Musharraf: From Commando to 'Soft Dictator'

Pakistani President Pervez Musharraf is all smiles as he attends a tea party organized by the Pakistan High Commission on the occasion of his landmark visit to India 14 July 2001.

ISLAMABAD, Sept 18 (AFP) - Pakistani President Pervez Musharraf's battle for political survival will see the former commando draw on every lesson learned during a political and military career spanning nearly 40 years.

Born in August 1943 and a graduate of Pakistan's prestigious Command and Staff College (CSC) in Quetta, Baluchistan, Musharraf was commissioned in 1964 as an artillery officer and fought in the 1965 conflict with India.

According to his official biography, he subsequently served in several self-propelled artillery regiments and spent seven years in various commando battalions of the Special Services Group (SSG).

The bespectacled and mustachioed general has also commanded an infantry division and a strike corps, has served on the faculty of the CSC and the war wing of the National Defense College, and has been awarded a number of military decorations.

Musharraf was appointed Pakistan's army chief by former prime minister Nawaz Sharif in October 1998 following the resignation of General Jahangir Karamat, who quit amid an uproar in Sharif's Pakistan Muslim League over his criticism of Sharif's government.

But the relationship between Sharif and the by then pillar of Pakistan's military establishment remained tense, particularly over the government's handling of the Kashmir conflict with India.

Musharraf and other senior military men were especially angered by Sharif's decision -- the result of strong US pressure -- to end a two-month conflict by recalling Pakistan-backed Islamic fighters from Indian Kashmir.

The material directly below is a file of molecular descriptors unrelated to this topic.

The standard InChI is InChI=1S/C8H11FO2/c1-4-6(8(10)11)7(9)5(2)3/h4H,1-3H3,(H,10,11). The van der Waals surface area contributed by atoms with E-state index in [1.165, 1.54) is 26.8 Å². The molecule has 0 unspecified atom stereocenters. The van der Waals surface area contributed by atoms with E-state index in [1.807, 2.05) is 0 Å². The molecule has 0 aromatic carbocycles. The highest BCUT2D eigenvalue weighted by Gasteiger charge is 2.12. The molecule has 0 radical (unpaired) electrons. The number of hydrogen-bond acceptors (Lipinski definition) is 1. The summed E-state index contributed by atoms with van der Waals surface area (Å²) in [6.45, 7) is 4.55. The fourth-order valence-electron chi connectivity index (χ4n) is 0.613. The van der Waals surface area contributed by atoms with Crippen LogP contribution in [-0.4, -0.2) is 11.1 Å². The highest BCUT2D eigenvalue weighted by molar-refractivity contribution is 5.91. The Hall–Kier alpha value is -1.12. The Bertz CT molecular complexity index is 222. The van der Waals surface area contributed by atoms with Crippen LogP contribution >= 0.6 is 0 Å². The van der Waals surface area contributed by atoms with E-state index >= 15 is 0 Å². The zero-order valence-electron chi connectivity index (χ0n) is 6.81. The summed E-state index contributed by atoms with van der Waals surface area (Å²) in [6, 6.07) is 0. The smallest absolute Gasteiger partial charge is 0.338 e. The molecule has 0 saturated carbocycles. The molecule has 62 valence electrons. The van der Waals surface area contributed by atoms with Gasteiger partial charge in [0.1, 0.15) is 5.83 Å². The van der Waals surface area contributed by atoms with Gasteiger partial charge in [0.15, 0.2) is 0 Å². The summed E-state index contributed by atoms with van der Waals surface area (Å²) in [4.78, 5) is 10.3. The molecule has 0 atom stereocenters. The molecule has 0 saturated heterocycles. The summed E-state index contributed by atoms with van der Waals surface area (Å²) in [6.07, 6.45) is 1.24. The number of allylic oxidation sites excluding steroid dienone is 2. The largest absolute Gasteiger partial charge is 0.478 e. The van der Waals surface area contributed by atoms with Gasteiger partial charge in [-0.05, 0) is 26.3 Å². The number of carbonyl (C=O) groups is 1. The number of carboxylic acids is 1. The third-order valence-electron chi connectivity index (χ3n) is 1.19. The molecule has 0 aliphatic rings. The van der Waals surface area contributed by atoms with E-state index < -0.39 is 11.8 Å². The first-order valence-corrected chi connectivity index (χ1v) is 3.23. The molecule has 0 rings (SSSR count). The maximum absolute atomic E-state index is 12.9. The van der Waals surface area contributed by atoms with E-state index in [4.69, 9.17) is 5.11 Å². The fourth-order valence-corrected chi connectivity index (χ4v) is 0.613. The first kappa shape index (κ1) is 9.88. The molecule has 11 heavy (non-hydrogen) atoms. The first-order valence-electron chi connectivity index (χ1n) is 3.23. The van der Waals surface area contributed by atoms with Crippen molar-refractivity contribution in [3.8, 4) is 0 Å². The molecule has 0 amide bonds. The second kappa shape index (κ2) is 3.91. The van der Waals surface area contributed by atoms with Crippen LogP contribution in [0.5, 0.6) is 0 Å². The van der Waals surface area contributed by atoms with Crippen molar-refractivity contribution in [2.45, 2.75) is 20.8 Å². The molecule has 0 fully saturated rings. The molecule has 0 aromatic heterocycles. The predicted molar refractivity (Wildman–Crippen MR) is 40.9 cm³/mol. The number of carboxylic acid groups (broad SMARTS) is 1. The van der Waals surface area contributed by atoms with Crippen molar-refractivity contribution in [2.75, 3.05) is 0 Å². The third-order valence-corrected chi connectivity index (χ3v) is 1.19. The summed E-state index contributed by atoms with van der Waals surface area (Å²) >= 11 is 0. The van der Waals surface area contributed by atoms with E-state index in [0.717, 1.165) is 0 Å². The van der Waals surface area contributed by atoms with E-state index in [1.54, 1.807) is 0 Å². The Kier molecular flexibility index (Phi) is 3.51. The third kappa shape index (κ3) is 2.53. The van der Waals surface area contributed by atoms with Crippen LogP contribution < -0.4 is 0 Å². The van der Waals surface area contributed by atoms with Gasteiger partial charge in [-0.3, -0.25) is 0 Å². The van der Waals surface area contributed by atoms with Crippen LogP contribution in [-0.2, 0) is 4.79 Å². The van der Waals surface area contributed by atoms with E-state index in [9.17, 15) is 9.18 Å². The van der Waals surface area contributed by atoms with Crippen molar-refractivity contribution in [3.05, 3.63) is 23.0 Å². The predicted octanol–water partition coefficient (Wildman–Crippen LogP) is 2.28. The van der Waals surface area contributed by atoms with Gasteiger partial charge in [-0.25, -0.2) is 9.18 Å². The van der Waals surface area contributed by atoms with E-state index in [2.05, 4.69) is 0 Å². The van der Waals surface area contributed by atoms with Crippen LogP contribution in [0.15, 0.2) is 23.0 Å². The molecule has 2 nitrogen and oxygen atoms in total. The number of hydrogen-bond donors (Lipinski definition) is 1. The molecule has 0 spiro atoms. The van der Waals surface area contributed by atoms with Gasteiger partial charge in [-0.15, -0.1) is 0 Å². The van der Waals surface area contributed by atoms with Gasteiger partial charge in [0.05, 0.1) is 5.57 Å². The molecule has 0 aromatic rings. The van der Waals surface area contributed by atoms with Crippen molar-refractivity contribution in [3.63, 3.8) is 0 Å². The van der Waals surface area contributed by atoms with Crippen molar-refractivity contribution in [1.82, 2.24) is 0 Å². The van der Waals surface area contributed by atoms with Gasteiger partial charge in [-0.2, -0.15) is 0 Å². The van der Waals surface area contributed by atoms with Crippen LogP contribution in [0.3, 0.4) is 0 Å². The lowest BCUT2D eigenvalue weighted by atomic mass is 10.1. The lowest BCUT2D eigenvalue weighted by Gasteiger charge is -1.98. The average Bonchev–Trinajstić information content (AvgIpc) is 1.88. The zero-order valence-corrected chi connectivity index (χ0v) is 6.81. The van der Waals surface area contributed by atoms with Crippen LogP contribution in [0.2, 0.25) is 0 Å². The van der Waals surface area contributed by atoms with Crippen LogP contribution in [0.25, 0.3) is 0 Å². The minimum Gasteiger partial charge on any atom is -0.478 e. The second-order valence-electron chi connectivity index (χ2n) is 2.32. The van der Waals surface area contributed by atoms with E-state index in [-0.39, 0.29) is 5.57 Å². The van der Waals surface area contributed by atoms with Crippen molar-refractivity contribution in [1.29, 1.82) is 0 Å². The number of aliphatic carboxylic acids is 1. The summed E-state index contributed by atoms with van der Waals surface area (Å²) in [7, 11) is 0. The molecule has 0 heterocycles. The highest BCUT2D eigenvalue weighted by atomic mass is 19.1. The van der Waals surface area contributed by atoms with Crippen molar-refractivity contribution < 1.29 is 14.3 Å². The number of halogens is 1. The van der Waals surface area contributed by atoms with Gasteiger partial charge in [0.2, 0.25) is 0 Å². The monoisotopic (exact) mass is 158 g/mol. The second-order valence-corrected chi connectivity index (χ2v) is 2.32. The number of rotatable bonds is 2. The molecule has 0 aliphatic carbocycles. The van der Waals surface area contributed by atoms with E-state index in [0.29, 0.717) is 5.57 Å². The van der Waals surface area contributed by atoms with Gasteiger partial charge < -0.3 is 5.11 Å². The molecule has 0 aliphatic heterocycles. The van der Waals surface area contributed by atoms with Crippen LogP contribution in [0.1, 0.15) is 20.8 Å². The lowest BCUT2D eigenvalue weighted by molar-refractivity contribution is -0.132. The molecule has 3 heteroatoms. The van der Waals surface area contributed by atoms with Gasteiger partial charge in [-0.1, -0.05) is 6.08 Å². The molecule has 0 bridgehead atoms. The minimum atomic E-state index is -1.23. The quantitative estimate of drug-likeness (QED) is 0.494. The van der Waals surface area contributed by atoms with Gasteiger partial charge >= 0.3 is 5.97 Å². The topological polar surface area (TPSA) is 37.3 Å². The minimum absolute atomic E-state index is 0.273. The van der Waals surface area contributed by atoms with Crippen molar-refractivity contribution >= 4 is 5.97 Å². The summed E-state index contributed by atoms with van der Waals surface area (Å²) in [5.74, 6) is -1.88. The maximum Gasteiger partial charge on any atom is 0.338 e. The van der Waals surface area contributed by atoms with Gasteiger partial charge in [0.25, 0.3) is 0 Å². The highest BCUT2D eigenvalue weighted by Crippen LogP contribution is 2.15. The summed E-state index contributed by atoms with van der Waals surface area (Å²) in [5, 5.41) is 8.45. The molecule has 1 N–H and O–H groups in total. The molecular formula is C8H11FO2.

Despite lingering differences between the civilian and military leadership, however, Sharif extended Musharraf's tenure as army chief and chairman of the Joint Chiefs of Staff Committee (JCSC) until October 2001.

But Sharif then quickly did an about-face, dismissing Musharraf when he left the country on an official visit to Sri Lanka in early 1999. The general struck back, returning to Pakistan and ordering the army to surround the prime minister's residence and seize control of airports and other key installations.

Sharif was then accused of trying to stop Musharraf's plane from landing at Karachi even though it was low on fuel. Musharraf retaliated by dismissing his government and placing the prime minister, along with several cabinet colleagues and aides, under "protective custody".

The general subsequently imposed a nationwide state of emergency, suspended parliament and the constitution, and declared himself "chief executive".

Sharif was convicted on hijacking charges in April last year, sentenced to life imprisonment, and barred for 21 years from holding public office for corruption.

But after the intervention of the Saudi royal family, Musharraf pardoned the former prime minister last December before ordering him into exile in Saudi Arabia.

The pardon, however, indicated that unlike the late General Zia ul-Haq -- who ruled Pakistan with an iron fist for 11 years when he became president after ousting prime minister Zulfikar Ali Bhutto in 1978 -- Musharraf is open to compromise and may well deserve his reputation as a "soft dictator."

Although Musharraf assumed the title of president in June ahead of a landmark summit with Indian Prime Minister Atal Behari Vajpayee, unlike Zia he has not gagged the press.

And although he stands accused of restricting opposition political activities, the general has not allowed opposition figures to be detained indefinitely.

His government has also launched a tough anti-corruption campaign but allowed the National Accountability Bureau to release people who agree to refund plundered money.

Non-party elections have seen 178 local level chiefs and their deputies elected since December last year, and last month Musharraf unveiled a "road map" for democracy which committed his administration to holding elections in October next year.

But last week's events in New York and Washington -- and the subsequent tensions they have created between Pakistan's military and religious leadership -- means that both President Masharraf and his plans for a return to democracy are now under serious threat.

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